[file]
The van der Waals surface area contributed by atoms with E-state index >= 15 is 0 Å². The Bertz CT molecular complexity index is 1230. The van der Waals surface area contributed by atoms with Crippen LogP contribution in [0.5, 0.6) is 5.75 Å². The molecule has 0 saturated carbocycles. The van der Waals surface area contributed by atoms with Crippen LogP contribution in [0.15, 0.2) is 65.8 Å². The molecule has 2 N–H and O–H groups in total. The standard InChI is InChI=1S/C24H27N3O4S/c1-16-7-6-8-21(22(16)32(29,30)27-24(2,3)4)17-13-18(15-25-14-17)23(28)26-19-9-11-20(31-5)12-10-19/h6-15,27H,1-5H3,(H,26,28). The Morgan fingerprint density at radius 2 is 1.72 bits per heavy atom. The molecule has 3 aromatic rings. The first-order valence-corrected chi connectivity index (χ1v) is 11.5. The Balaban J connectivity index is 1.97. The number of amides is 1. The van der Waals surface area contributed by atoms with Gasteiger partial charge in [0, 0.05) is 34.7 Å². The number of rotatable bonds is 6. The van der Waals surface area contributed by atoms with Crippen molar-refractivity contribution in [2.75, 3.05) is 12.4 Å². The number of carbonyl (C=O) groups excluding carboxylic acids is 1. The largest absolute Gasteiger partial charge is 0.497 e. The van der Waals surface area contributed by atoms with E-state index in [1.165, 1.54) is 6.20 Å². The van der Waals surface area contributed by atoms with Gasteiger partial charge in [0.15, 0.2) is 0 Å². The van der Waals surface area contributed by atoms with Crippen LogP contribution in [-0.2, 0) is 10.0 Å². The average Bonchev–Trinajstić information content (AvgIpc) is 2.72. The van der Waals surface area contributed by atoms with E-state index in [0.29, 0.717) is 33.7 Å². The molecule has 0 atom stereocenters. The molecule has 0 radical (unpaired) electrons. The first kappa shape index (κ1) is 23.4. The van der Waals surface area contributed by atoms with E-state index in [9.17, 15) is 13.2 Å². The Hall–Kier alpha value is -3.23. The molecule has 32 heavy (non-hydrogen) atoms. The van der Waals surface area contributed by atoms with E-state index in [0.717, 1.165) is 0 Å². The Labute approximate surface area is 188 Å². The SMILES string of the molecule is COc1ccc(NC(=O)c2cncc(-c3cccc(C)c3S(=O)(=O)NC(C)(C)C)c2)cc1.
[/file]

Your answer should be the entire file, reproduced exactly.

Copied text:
The van der Waals surface area contributed by atoms with E-state index >= 15 is 0 Å². The Bertz CT molecular complexity index is 1230. The van der Waals surface area contributed by atoms with Crippen LogP contribution in [0.5, 0.6) is 5.75 Å². The molecule has 0 saturated carbocycles. The van der Waals surface area contributed by atoms with Crippen LogP contribution in [0.15, 0.2) is 65.8 Å². The molecule has 2 N–H and O–H groups in total. The standard InChI is InChI=1S/C24H27N3O4S/c1-16-7-6-8-21(22(16)32(29,30)27-24(2,3)4)17-13-18(15-25-14-17)23(28)26-19-9-11-20(31-5)12-10-19/h6-15,27H,1-5H3,(H,26,28). The Morgan fingerprint density at radius 2 is 1.72 bits per heavy atom. The molecule has 3 aromatic rings. The first-order valence-corrected chi connectivity index (χ1v) is 11.5. The Balaban J connectivity index is 1.97. The number of amides is 1. The van der Waals surface area contributed by atoms with Gasteiger partial charge in [0, 0.05) is 34.7 Å². The number of rotatable bonds is 6. The van der Waals surface area contributed by atoms with Crippen molar-refractivity contribution in [2.75, 3.05) is 12.4 Å². The number of carbonyl (C=O) groups excluding carboxylic acids is 1. The largest absolute Gasteiger partial charge is 0.497 e. The van der Waals surface area contributed by atoms with E-state index in [1.165, 1.54) is 6.20 Å². The van der Waals surface area contributed by atoms with Gasteiger partial charge in [0.15, 0.2) is 0 Å². The van der Waals surface area contributed by atoms with Crippen LogP contribution in [-0.2, 0) is 10.0 Å². The average Bonchev–Trinajstić information content (AvgIpc) is 2.72. The van der Waals surface area contributed by atoms with E-state index in [0.29, 0.717) is 33.7 Å². The molecule has 0 atom stereocenters. The molecule has 0 radical (unpaired) electrons. The first kappa shape index (κ1) is 23.4. The van der Waals surface area contributed by atoms with E-state index in [9.17, 15) is 13.2 Å². The Hall–Kier alpha value is -3.23. The molecule has 32 heavy (non-hydrogen) atoms. The van der Waals surface area contributed by atoms with E-state index in [0.717, 1.165) is 0 Å². The Labute approximate surface area is 188 Å². The SMILES string of the molecule is COc1ccc(NC(=O)c2cncc(-c3cccc(C)c3S(=O)(=O)NC(C)(C)C)c2)cc1.